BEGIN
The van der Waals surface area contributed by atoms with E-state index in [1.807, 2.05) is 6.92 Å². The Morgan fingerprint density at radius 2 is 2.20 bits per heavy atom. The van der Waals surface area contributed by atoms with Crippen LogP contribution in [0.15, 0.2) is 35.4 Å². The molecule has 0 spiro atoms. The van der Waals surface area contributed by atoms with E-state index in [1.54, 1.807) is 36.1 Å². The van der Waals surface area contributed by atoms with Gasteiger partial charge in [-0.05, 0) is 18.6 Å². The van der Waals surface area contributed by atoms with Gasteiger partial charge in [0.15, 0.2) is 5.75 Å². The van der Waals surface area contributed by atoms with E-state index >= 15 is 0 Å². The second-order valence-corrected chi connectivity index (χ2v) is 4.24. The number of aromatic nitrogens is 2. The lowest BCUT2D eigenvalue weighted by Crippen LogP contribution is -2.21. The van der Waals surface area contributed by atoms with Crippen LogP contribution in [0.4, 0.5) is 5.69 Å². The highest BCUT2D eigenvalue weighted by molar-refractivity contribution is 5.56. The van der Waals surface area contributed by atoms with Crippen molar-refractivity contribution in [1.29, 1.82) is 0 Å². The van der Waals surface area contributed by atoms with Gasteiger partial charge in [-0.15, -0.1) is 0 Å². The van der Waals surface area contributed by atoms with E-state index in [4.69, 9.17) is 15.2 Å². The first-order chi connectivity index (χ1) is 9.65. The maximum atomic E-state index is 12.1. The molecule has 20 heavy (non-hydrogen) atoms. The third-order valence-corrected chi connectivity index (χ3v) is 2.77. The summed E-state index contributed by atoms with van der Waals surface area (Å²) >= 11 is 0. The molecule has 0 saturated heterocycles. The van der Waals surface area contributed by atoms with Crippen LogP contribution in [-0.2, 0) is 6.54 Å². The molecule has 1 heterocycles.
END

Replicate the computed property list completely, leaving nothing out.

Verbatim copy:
The van der Waals surface area contributed by atoms with E-state index in [1.807, 2.05) is 6.92 Å². The Morgan fingerprint density at radius 2 is 2.20 bits per heavy atom. The van der Waals surface area contributed by atoms with Crippen LogP contribution in [0.15, 0.2) is 35.4 Å². The molecule has 0 spiro atoms. The van der Waals surface area contributed by atoms with E-state index in [1.54, 1.807) is 36.1 Å². The van der Waals surface area contributed by atoms with Gasteiger partial charge in [-0.05, 0) is 18.6 Å². The van der Waals surface area contributed by atoms with Gasteiger partial charge in [0.15, 0.2) is 5.75 Å². The van der Waals surface area contributed by atoms with E-state index >= 15 is 0 Å². The second-order valence-corrected chi connectivity index (χ2v) is 4.24. The number of aromatic nitrogens is 2. The lowest BCUT2D eigenvalue weighted by Crippen LogP contribution is -2.21. The van der Waals surface area contributed by atoms with Crippen LogP contribution in [0.4, 0.5) is 5.69 Å². The highest BCUT2D eigenvalue weighted by molar-refractivity contribution is 5.56. The van der Waals surface area contributed by atoms with Crippen molar-refractivity contribution in [1.29, 1.82) is 0 Å². The van der Waals surface area contributed by atoms with Gasteiger partial charge in [-0.15, -0.1) is 0 Å². The van der Waals surface area contributed by atoms with E-state index in [4.69, 9.17) is 15.2 Å². The first-order chi connectivity index (χ1) is 9.65. The maximum atomic E-state index is 12.1. The molecule has 20 heavy (non-hydrogen) atoms. The third-order valence-corrected chi connectivity index (χ3v) is 2.77. The summed E-state index contributed by atoms with van der Waals surface area (Å²) >= 11 is 0. The molecule has 0 saturated heterocycles. The van der Waals surface area contributed by atoms with Crippen LogP contribution in [-0.2, 0) is 6.54 Å². The molecule has 1 heterocycles.